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Tesla, Nikola

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Born: 1856 AD
Died: 1943 AD, at 86 years of age.

Nationality: Serbian
Categories: Engineers, Inventor, Physicists

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1856 – He was born on the 10th day of July of this year in Smiljan, Military Frontier, Austrian Empire. His baptism certificate reports that he was born on June 28, 1856, and christened by the Serbian Orthodox priest Toma Oklobdžija. His father was Rev. Milutin Tesla, a priest in the Serbian Orthodox Church Metropolitanate of Sremski Karlovci. His mother was uka Mandi, herself a daughter of a Serbian Orthodox Church priest.

 

1862 - His family moved to Gospi in this year. Tesla went to school in Karlovac. He finished a four year term in the span of three years

 

1875 - Tesla then studied electrical engineering at the Austrian Polytechnic in Graz. While there, he studied the uses of alternating current. Some sources say he received Baccalaureate degrees from the university at Graz.

 

1880 - Tesla was later persuaded by his father to attend the Charles-Ferdinand University in Prague, which he attended for the summer term of 1880. However after his father died he left the university, only completing one term.

 

1881 – He moved to Budapest, Hungary, to work under Tivadar Puskás in a telegraph company, the National Telephone Company. There, he met Nebojša Petrovi, a young inventor from Austria. Although their encounter was brief, they did work on a project together using twin turbines to create continual power. On the opening of the telephone exchange in Budapest, Tesla became the chief electrician to the company, and was later engineer for the country's first telephone system.

 

1882 – He moved to Paris, France to work as an engineer for the Continental Edison Company, designing improvements to electric equipment. In the same year, Tesla conceived of the induction motor and began developing various devices that use rotating magnetic fields for which he received patents in 1888.

 

1884 - On the 6th day of June of this year, Tesla first arrived in the US in New York City. He had little besides a letter of recommendation from Charles Batchelor, his manager in his previous job.

 

1886 – He formed his own company, Tesla Electric Light & Manufacturing. The initial financial investors disagreed with Tesla on his plan for an alternating current motor and eventually relieved him of his duties at the company. Tesla worked in New York as a common laborer from 1886 to 1887 to feed himself and raise capital for his next project.

 

1887 – He constructed the initial brushless alternating current induction motor, which he demonstrated to the American Institute of Electrical Engineers (now IEEE) in 1888. In the same year, he developed the principles of his Tesla coil and began working with George Westinghouse at Westinghouse Electric & Manufacturing Company's Pittsburgh labs.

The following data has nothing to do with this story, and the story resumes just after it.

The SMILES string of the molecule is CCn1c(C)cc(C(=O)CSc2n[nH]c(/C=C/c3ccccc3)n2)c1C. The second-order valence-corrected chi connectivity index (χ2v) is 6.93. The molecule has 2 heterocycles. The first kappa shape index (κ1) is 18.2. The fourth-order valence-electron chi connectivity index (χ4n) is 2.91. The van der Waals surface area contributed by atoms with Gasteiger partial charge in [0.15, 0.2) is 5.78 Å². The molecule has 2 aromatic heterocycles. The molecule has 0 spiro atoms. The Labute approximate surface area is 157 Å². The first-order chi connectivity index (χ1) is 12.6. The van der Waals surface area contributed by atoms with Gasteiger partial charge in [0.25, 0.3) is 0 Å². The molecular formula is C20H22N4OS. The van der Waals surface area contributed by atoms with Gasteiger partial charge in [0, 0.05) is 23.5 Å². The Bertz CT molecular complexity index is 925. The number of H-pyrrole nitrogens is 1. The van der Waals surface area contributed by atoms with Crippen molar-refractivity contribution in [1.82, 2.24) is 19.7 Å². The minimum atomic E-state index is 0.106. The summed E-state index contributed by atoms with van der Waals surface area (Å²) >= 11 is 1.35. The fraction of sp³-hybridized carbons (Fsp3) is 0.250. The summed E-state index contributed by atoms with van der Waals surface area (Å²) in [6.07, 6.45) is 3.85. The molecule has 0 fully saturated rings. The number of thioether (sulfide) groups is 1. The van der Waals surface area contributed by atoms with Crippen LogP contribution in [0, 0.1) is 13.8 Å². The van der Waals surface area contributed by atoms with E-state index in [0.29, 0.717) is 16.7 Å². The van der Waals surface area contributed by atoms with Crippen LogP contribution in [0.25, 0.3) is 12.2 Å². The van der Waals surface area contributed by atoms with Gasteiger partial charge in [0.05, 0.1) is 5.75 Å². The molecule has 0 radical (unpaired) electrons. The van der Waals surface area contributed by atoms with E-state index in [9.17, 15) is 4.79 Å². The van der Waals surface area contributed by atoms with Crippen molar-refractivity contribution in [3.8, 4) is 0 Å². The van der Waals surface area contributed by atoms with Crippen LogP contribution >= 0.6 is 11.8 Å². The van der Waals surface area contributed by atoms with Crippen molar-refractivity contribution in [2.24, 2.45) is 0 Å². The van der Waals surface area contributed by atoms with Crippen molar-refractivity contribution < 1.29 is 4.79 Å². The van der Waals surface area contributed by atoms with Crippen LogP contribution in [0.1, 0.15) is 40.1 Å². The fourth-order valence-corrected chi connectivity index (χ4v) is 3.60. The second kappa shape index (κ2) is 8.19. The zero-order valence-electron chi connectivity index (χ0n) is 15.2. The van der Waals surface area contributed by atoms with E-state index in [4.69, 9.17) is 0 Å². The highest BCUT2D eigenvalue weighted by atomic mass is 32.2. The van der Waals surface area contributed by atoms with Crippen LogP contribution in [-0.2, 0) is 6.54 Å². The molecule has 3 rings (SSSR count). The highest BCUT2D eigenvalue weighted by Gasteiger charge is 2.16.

1887 - Tesla began investigating what would later be called X-rays using his own single node vacuum tubes (similar to his patent #514,170 ). This device differed from other early X-ray tubes in that they had no target electrode.

 

1891 – He became a naturalized citizen of the United States at the age of 35. Tesla established his 35 South Fifth Avenue laboratory in New York during this same year. Later, Tesla would establish his Houston Street laboratory in New York at 46 E. Houston Street.

 

1892 - Tesla served, from this year to 1894, as the vice president of the American Institute of Electrical Engineers, the forerunner (along with the Institute of Radio Engineers) of the modern-day IEEE.

 

1893 - From this year to 1895, he investigated high frequency alternating currents. After his demonstration of wireless communication in this year and after being the victor in the "War of Currents", he was widely respected as America's greatest electrical engineer.

 

1899 – He decided to move and began research in Colorado Springs, Colorado, where he would have room for his high-voltage, high-frequency experiments. Upon his arrival, he told reporters that he was conducting wireless telegraphy experiments transmitting signals from Pikes Peak to Paris.

 

1900 – With $150,000 (51% from J. Pierpont Morgan), Tesla began planning the Wardenclyffe Tower facility.

 

1902 - In June of this year, Tesla's lab operations were moved to Wardenclyffe from Houston Street. The tower was finally dismantled for scrap during World War 1. Newspapers of the time labeled Wardenclyffe "Tesla's million-dollar folly."

 

1904 - The US Patent Office reversed its decision and awarded Guglielmo Marconi the patent for radio, and Tesla began his fight to re-acquire the radio patent. On his 50th birthday in 1906, Tesla demonstrated his 200 hp (150 kW) 16,000-rpm bladeless turbine.

 

1910 - During 1910–1911 at the Waterside Power Station in New York, several of his bladeless turbine engines were tested at 100–5000 hp.

 

1915 – He filed a lawsuit against Marconi attempting, unsuccessfully, to obtain a court injunction against the claims of Marconi. After Wardenclyffe, Tesla built the Telefunken Wireless Station in Sayville, Long Island. Some of what he wanted to achieve at Wardenclyffe was accomplished with the Telefunken Wireless.

 

1917 – The facility was seized and torn down by the Marines, because it was suspected that German spies could use it.

 

1916 – He was awarded with an Edison Medal this year.

 

1943 – He died on the 7th day of January of this year. 1943, the Supreme Court of the United States credited him as being the inventor of the radio. Many of his achievements have been used, with some controversy, to support various pseudosciences, UFO theories and new age occultism.



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